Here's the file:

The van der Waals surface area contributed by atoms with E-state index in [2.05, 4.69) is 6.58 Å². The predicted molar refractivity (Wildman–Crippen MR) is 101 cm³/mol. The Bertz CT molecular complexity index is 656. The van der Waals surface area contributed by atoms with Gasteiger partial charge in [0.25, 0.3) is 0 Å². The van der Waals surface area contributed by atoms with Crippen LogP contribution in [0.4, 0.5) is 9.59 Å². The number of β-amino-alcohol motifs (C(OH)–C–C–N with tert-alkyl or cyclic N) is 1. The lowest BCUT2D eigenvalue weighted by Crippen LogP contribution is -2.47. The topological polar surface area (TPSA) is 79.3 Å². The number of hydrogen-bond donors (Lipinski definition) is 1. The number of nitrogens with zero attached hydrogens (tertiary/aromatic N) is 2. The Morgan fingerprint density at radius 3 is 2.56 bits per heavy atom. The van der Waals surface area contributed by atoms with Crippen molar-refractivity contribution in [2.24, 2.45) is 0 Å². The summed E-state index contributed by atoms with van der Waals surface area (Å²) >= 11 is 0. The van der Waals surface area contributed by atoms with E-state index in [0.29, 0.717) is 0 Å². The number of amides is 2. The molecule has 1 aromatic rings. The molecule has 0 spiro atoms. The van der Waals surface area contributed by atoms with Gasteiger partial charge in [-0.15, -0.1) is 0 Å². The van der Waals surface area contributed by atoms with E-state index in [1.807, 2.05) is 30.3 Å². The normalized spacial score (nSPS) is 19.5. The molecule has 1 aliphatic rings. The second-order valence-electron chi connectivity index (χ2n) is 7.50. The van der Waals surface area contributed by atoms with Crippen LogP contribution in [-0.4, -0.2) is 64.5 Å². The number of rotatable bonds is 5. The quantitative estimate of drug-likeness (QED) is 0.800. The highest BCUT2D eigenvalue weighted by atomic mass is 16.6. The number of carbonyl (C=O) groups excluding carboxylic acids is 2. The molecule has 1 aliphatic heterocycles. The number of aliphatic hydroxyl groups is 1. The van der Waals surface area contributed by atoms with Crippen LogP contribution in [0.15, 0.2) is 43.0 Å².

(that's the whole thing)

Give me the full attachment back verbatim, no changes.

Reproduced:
The van der Waals surface area contributed by atoms with E-state index in [2.05, 4.69) is 6.58 Å². The predicted molar refractivity (Wildman–Crippen MR) is 101 cm³/mol. The Bertz CT molecular complexity index is 656. The van der Waals surface area contributed by atoms with Gasteiger partial charge in [0.25, 0.3) is 0 Å². The van der Waals surface area contributed by atoms with Crippen LogP contribution in [0.4, 0.5) is 9.59 Å². The number of β-amino-alcohol motifs (C(OH)–C–C–N with tert-alkyl or cyclic N) is 1. The lowest BCUT2D eigenvalue weighted by Crippen LogP contribution is -2.47. The topological polar surface area (TPSA) is 79.3 Å². The number of hydrogen-bond donors (Lipinski definition) is 1. The number of nitrogens with zero attached hydrogens (tertiary/aromatic N) is 2. The Morgan fingerprint density at radius 3 is 2.56 bits per heavy atom. The van der Waals surface area contributed by atoms with Crippen molar-refractivity contribution in [2.24, 2.45) is 0 Å². The summed E-state index contributed by atoms with van der Waals surface area (Å²) >= 11 is 0. The van der Waals surface area contributed by atoms with E-state index in [0.29, 0.717) is 0 Å². The number of amides is 2. The molecule has 1 aromatic rings. The molecule has 0 spiro atoms. The van der Waals surface area contributed by atoms with Gasteiger partial charge in [-0.15, -0.1) is 0 Å². The van der Waals surface area contributed by atoms with E-state index in [1.807, 2.05) is 30.3 Å². The normalized spacial score (nSPS) is 19.5. The molecule has 1 aliphatic rings. The second-order valence-electron chi connectivity index (χ2n) is 7.50. The van der Waals surface area contributed by atoms with Crippen LogP contribution in [-0.4, -0.2) is 64.5 Å². The number of rotatable bonds is 5. The quantitative estimate of drug-likeness (QED) is 0.800. The highest BCUT2D eigenvalue weighted by atomic mass is 16.6. The number of carbonyl (C=O) groups excluding carboxylic acids is 2. The molecule has 1 aliphatic heterocycles. The number of aliphatic hydroxyl groups is 1. The van der Waals surface area contributed by atoms with Crippen LogP contribution in [0.15, 0.2) is 43.0 Å².